The Rangri Dambulla Cave Temple – to give it the full name – is located in the area of north-central Sri Lanka known as the ‘Cultural Triangle’ due to its proliferation of spectacular ancient sites such as the nearby, UNESCO-listed rock fortress of Sigiriya, and also World Heritage-listed ancient cities of Polonnaruwa and Anuradhapura.
The series of 5 shallow, principal caves located under a low, overhanging cliff, reveals evidence of having been occupied by Buddhist monks and hermits for well over 2,000 years with the site having been continually occupied and added to over the centuries although most of the statues, wall paintings and murals one sees today are dated back to the 18th century.
While a certain amount of restoration has been undertaken in more recent times, the sheltered location means that rock paintings are well-preserved and the bright colours seen today are as vibrant as when they were first created.
Just a few of the myriad spectaculr wall paintings[/caption]
The Dambulla site is conveniently placed close to the road between Kandy, (another World Heritage-listed site) and Habarana – our base for visits to Sigiriya and Polonnaruwa – as well as the nearby Minneriya National Park with its famous ‘elephant gathering.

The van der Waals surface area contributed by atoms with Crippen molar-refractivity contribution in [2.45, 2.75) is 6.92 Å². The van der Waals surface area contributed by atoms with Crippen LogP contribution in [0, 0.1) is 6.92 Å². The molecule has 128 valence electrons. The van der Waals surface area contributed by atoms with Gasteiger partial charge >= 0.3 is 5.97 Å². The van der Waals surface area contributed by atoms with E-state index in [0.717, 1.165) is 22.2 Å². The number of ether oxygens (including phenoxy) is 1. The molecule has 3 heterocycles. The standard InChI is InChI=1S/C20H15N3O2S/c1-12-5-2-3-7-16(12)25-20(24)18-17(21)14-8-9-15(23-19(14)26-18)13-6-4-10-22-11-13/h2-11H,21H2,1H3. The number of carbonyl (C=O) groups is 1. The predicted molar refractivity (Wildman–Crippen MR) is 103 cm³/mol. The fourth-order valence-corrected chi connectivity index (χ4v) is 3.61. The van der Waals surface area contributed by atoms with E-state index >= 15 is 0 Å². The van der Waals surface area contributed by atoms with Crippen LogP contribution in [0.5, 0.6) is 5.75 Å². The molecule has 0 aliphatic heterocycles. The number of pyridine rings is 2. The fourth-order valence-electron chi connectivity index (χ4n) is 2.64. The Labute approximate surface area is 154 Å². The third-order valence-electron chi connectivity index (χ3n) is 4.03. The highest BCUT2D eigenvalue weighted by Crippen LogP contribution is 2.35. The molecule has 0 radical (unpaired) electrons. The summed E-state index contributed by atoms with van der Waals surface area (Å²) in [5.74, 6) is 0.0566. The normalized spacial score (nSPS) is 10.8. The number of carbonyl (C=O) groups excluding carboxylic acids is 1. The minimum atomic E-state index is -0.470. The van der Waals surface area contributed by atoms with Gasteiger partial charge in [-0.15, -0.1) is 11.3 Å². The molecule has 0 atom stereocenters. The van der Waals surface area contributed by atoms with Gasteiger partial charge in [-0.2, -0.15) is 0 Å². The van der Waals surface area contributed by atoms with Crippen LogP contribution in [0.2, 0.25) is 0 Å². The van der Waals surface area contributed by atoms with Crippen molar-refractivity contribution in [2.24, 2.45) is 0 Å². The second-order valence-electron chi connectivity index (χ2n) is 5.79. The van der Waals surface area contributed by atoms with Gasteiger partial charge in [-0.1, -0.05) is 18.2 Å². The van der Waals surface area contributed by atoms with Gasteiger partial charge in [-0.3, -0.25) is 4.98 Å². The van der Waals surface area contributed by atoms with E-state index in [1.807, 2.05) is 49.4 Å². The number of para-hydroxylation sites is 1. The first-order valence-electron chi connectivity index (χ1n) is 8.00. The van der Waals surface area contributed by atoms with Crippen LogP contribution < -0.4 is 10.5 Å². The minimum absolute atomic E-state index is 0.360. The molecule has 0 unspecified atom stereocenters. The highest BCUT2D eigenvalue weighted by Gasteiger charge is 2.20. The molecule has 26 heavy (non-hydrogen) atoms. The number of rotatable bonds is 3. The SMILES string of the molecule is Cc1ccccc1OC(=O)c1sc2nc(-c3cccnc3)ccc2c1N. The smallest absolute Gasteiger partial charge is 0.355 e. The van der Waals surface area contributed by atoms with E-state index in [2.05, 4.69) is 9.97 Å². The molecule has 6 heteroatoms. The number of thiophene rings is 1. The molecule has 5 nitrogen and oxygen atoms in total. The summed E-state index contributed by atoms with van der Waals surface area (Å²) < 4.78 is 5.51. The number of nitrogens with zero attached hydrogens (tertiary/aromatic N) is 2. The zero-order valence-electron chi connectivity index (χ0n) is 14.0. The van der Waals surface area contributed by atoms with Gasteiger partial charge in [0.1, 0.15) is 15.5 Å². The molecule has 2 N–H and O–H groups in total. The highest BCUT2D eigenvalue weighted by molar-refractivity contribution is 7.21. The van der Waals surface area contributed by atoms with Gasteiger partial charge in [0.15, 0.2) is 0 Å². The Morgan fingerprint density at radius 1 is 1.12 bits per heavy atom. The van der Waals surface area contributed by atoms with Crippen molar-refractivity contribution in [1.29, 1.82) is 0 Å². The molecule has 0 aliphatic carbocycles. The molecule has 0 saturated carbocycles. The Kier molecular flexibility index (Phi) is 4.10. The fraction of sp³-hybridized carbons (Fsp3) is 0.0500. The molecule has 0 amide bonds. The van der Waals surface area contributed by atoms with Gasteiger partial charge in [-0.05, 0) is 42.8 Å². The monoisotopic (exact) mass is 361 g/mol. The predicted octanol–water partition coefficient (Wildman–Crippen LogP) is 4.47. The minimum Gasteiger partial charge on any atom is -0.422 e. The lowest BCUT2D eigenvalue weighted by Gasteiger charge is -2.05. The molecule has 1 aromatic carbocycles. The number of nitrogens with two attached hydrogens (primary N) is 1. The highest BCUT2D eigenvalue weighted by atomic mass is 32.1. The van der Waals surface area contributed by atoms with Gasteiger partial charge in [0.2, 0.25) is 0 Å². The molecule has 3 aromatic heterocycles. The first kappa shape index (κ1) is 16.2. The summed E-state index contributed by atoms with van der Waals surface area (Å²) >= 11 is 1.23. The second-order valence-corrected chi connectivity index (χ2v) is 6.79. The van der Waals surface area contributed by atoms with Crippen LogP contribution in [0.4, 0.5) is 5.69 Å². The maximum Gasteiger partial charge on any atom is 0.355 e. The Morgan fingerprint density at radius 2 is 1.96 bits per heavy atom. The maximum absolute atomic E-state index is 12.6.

Celebrated Sigiriya hardly needs an introduction but is the spectacular fortress and palace situated atop of – and at the foot of – a sheer-sided granite outcrop jutting dramatically out of the surrounding forest while Polonnaruwa is an ancient royal capital considered to date back as far as the 10th-century. Minneriya National Park features a large, natural lake, (known locally as ‘tanks’), which remains filled throughout the year and thus forms one of the region’s few remaining watering holes during the dry season, explaining the large congregation of elephant herds at certain times of the year.